A search and rescue alert was given at 19:12. Valentich failed to arrive at King Island by 19:33, and a sea and air search was undertaken, and two RAAF P-3 Orion aircraft searched over a seven-day period. The aircraft was equipped with four life jackets and an emergency radio beacon, and was designed to stay afloat for several minutes. Search efforts continued until 25 October 1978. Analysis of a fuel slick found roughly near where Valentich had last radioed Robey proved that it was not aviation fuel, and no trace of the aircraft was found.
A two-week long Department of Transport (DOT) investigation into Valentich's disappearance was unable to determine the cause, but that it was "presumed fatal" for Valentich. A report published on 27 April 1982 summarised the radio conversations on the evening of 21 October 1978 between Valentich and Robey. On 6 July 1983, five years after VH-DSJ went missing, an "engine cowl flap" was found washed ashore on Flinders Island. The Royal Australan Navy Research Laboratory (RANRL) examined the part and noted "the part has been identified as having come from a Cessna 182 aircraft between a certain range of serial numbers". The RANRL also noted ït is not unknown for cowl flaps to separate from aircraft in flight" but there was no evidence that this part was from VH-DSJ and more "information" was needed.\
- It has been proposed that Valentich staged his own disappearance: even taking into account a trip of between 30 and 45 minutes to Cape Otway, the aircraft still had enough fuel to fly 800 kilometres; despite ideal conditions, at no time was the aircraft plotted on radar, casting doubts as to whether it was ever near Cape Otway; and Melbourne Police received reports of a light aircraft making a mysterious landing not far from Cape Otway at the same time as Valentich's disappearance.
- Another proposed explanation is that Valentich became disoriented and was flying upside down. What he thought he saw, if this were the case, would be his own aircraft's lights reflected in the water. He would then have crashed into the water. This was ruled out by aviation authorities, as the Cessna 182 has a high wing with a gravity fed fuel system, making prolonged inverted flight impossible in this model.
- In 2000 a private investigation of the incident concluded that Valentich had become disoriented and experienced engine and radio problems that caused him to crash into the sea. It further suggested that the Bass Strait's strong prevailing currents might have carried his relatively light aircraft a long distance before it finally sank.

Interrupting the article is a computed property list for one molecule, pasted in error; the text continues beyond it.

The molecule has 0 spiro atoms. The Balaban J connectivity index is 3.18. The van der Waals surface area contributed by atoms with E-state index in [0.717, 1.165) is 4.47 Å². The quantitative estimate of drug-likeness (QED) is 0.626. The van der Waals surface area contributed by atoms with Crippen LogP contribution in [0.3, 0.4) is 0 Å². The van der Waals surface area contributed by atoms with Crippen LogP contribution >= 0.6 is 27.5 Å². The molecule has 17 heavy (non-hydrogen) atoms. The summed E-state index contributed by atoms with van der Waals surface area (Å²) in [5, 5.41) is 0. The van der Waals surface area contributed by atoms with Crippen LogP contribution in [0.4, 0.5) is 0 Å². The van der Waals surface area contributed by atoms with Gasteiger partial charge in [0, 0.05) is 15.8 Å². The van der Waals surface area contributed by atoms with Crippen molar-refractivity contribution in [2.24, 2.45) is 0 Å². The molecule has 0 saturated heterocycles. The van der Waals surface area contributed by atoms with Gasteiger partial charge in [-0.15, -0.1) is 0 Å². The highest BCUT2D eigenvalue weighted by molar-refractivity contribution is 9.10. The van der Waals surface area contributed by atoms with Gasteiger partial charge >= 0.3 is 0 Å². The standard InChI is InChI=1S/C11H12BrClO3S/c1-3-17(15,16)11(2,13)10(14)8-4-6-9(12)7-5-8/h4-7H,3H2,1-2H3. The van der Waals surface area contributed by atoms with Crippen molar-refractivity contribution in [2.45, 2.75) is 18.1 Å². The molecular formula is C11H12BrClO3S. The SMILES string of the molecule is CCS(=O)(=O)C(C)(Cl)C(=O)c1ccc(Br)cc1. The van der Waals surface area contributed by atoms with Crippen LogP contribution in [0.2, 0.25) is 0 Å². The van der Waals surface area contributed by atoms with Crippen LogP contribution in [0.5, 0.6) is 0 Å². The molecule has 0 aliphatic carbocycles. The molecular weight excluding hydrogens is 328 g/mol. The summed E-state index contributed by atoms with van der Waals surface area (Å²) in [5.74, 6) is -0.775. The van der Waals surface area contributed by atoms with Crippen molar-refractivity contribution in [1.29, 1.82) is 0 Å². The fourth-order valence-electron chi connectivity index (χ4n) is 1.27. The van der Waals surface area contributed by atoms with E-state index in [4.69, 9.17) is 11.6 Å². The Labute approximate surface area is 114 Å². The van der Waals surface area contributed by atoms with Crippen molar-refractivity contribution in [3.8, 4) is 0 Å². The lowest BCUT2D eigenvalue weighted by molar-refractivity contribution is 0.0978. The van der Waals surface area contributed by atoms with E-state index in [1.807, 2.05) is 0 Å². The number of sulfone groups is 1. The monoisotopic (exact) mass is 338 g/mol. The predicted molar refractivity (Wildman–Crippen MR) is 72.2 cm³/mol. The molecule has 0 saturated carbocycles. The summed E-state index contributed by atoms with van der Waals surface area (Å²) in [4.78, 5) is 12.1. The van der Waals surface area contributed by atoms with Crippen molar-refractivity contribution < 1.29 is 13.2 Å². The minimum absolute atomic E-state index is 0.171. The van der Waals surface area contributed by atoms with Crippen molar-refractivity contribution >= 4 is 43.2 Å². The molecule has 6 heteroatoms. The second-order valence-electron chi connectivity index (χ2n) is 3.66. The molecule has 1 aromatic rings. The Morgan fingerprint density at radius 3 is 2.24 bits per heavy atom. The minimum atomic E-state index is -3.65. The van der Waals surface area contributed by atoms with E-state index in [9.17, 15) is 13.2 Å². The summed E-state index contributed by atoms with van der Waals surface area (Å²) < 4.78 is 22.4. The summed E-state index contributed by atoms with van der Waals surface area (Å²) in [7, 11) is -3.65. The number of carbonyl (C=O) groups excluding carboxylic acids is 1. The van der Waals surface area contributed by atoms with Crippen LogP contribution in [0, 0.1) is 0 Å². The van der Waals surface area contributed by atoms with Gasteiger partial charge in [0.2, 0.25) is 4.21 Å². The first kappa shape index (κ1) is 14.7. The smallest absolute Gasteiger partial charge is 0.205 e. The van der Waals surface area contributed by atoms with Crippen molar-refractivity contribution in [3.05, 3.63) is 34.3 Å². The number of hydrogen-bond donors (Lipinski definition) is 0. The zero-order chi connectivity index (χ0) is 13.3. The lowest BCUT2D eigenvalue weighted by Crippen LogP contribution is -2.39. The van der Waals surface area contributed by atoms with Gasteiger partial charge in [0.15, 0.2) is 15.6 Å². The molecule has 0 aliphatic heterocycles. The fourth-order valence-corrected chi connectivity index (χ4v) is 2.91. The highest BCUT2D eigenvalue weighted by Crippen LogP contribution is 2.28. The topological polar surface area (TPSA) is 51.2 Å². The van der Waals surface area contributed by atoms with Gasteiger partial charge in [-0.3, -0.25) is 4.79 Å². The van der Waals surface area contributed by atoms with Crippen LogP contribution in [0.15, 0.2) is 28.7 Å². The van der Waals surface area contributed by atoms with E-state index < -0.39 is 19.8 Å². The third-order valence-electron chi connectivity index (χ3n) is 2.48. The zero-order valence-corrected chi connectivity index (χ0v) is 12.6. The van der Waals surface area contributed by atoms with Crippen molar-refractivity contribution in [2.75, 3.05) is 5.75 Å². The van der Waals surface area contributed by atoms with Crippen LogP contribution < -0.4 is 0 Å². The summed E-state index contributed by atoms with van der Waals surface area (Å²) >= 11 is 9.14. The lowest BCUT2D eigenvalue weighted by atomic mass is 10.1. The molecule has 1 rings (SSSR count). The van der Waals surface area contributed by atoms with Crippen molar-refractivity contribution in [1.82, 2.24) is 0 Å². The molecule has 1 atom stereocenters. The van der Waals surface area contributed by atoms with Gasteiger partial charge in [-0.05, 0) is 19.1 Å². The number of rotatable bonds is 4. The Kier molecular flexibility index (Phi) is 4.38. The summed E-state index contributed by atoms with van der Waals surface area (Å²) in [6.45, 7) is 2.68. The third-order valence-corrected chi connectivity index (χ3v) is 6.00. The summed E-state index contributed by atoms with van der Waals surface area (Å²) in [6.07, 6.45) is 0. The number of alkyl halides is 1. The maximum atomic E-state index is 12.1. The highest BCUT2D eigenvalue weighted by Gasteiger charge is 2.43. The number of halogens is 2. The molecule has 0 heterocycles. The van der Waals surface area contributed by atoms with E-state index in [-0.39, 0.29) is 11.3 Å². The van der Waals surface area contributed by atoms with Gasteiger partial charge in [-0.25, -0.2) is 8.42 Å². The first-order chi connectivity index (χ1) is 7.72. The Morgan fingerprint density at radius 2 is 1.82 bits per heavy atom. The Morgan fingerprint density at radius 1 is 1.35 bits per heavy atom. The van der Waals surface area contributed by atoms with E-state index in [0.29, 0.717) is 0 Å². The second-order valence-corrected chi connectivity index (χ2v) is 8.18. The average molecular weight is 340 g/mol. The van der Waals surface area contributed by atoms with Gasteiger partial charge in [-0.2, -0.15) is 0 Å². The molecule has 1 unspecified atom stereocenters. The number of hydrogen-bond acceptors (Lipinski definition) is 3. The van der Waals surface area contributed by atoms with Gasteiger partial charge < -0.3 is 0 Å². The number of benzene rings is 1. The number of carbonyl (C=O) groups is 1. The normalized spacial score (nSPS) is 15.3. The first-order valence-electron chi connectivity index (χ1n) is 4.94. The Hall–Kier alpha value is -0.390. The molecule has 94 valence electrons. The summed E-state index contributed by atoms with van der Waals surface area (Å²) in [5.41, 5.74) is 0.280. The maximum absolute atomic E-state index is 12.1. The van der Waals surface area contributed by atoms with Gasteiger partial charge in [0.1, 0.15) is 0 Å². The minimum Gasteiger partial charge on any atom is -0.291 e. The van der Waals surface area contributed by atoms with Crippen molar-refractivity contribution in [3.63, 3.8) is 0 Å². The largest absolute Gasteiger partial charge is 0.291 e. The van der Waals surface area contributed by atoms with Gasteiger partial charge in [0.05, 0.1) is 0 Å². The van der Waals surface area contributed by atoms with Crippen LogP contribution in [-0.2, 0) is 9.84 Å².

- Another proposed possibility is suicide, although it has been suggested that he had a content lifestyle.
- A 2013 review of the radio transcripts and other data by astronomer and retired U.S. Air Force pilot James McGaha and author Joe Nickell proposes that the inexperienced Valentich was deceived by the illusion of a tilted horizon for which he attempted to compensate and inadvertently put his plane into a downward, so-called "graveyard" spiral which he initially mistook for simple orbiting of the plane. According to the authors, the G-forces of a tightening spiral would decrease fuel flow, resulting in the "rough idling" reported by the pilot. McGaha and Nickell also propose that the apparently stationary, overhead lights that Valentich reported were likely the planets Venus, Mars, and Mercury along with the bright star Antares which would have behaved consistent with the pilots description.
UFOlogists have speculated that extraterrestrials either destroyed Valentich's plane or abducted him, asserting that some individuals reported seeing "an erratically moving green light in the sky" and that he was "in a steep dive at the time." Ufologists believe these accounts are significant because of the "green light" mentioned in Valentich's radio transmissions.
Phoenix, Arizona- based UFO group Ground Saucer Watch claim that photos taken that day by plumber Roy Manifold show a fast moving object exiting the water near Cape Otway lighthouse. Though the pictures were not clear enough to identify the object, UFO groups argue that they show "a bona fide unknown flying object, of moderate dimensions, apparently surrounded by a cloud-like vapor/exhaust residue."
Open government records
Australian Government's Department of Transport file was opened in 2012 under the 20 year rule. The National Archives of Australia (NAA) file reference on this document is: Series Number B1497, Control symbol V116/783/1047, Item Barcode 10491375, Title DSJ - Cape Otway to King Island 21 October 1978 - Aircraft Missing (Valentich). This document is 315 pages in length, and is open at the National Archives of Australia.[Note 3]
A Department of Transport's Marine Operations Centre, a MARSAR (Marine Search and Rescue) file also in the 2012 open category is listed in the collections of the National Archives of Australia (NAA). The file reference on this document is: Series Number A4703, Control symbol 1978/1205, Item Barcode 11485989, Title VH-DSJ Light aircraft overdue King Island. This document is 217 pages in length, and is open at the National Archives of Australia.[Note 4]
Transcript of the transmissions
Australian Department of Transport report (page 1)
Australian Department of Transport report (page 2)
Australian Department of Transport report (page 3)
19:06:14 DSJ [Valentich]: Melbourne, this is Delta Sierra Juliet. Is there any known traffic below five thousand?
FS [Flight Services; Robey]: Delta Sierra Juliet, no known traffic.
DSJ: Delta Sierra Juliet, I am, seems to be a large aircraft below five thousand.
19:06:44 FS: Delta Sierra Juliet, What type of aircraft is it?
DSJ: Delta Sierra Juliet, I cannot affirm, it is four bright, and it seems to me like landing lights.
FS: Delta Sierra Juliet.